> It turns out people have no squirms dragging and dropping their private backup files - often all their files, and not just picking out the files we ask for even - onto a webpage running code we wrote.
Why complain? You can opt out.
Because the person in the article is German, and Germans love their privacy-by-default and opt-in. Datenschutz über alles.
Android does this too.
At least you can turn this off in iOS 7 beta 5.
If we don't like this, we should start to talk more proactively to people about the dangers our technology brings.
The reality was, that it was slowly revealed over time that the tracking is being done, and most people realized it only after mobile phones became a norm and very hard to get rid of.
I'd say that it's the responsibility of those familiar with technology to reveal what possibilities it opens up.
And of course it's the responsibility of the Press to give these points the visibility they deserve.
And one problem of the past was probably the disconnect between tech people and Press people (tech was not understood by the people behind the presses). Today, we have tech bloggers and social media. Let's hope this will make up for something.
For example, if you got to the Settings -> Developer -> Logging menu, you can dump all your network traffic.
You can also do this on (some) application-levels, e.g. if you go to the iMessage preferences, you can enable "iMessage Logging" and "Registration Logging", same for FaceTime (though I'm not sure why any developer would need this, it looks more like this is an Apple-internal thing that they forgot to disable for the public).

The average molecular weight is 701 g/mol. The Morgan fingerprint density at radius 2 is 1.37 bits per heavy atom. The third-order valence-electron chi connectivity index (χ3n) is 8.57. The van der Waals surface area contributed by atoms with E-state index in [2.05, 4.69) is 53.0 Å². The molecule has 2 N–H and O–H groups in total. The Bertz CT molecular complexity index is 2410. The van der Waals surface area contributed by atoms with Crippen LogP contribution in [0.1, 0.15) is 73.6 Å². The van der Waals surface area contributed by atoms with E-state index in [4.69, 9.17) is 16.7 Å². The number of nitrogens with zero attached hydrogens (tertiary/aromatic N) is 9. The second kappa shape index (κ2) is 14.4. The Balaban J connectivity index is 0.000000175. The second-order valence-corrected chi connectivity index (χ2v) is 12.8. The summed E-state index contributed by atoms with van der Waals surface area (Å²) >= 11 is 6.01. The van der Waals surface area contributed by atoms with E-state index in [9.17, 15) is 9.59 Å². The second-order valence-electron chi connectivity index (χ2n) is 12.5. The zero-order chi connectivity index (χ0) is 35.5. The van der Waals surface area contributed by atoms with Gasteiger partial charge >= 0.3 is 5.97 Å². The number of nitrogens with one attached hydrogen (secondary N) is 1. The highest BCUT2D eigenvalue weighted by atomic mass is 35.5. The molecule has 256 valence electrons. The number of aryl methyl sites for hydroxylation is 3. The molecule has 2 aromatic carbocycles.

I can understand that Apple/govt would love this information. But anyone has guesses on why this would be a public facing feature?
I'm sure they will also use it some other ways too, but the gist is that it actually benefits end-user features and isn't just for dragnet data collection.
If I arrive at Piccadilly Circus, I don't want my phone to tell me what service I [should need/should be using] - I want to easily and consistently access any service that I want from my phone.
I want to be in control of my phone, not for my phone to be in control of me.
It's public facing precisely because people are concerned about this kind of data collection. This way you can make an informed choice about what apps can see about you and what to send to apple.
It is the tragedy of the modern connected world, one that Stallman and others saw coming years ago. And it will keep getting worse.
- Whether this information is collected at all
- which specific apps can access it
- whether apple can receive an anonymized copy of it to improve their maps
The data is stored securely on your device and you can see it delete it.
What more control do you want?
Anyway imho it's close to a perfect surveillance system.
What devices really need is a hardware switch allowing us to physically disconnect cameras and microphones.
I've never understood why this was not introduced as a standard when laptop cams/mics started being built-in.
- can you put your laptop together again? (especially tablets)
- will you be able to see the switch innards to ensure it is disconnected?
- who will bother?
There've been WiFi hardware switches for 10+ years and it's not showing any sings of wearing off.
Although, let's look at the title:
> iPhone logs my complete movement profile (iOS7 screenshots) (protecus.de)
We're not talking about iPads here.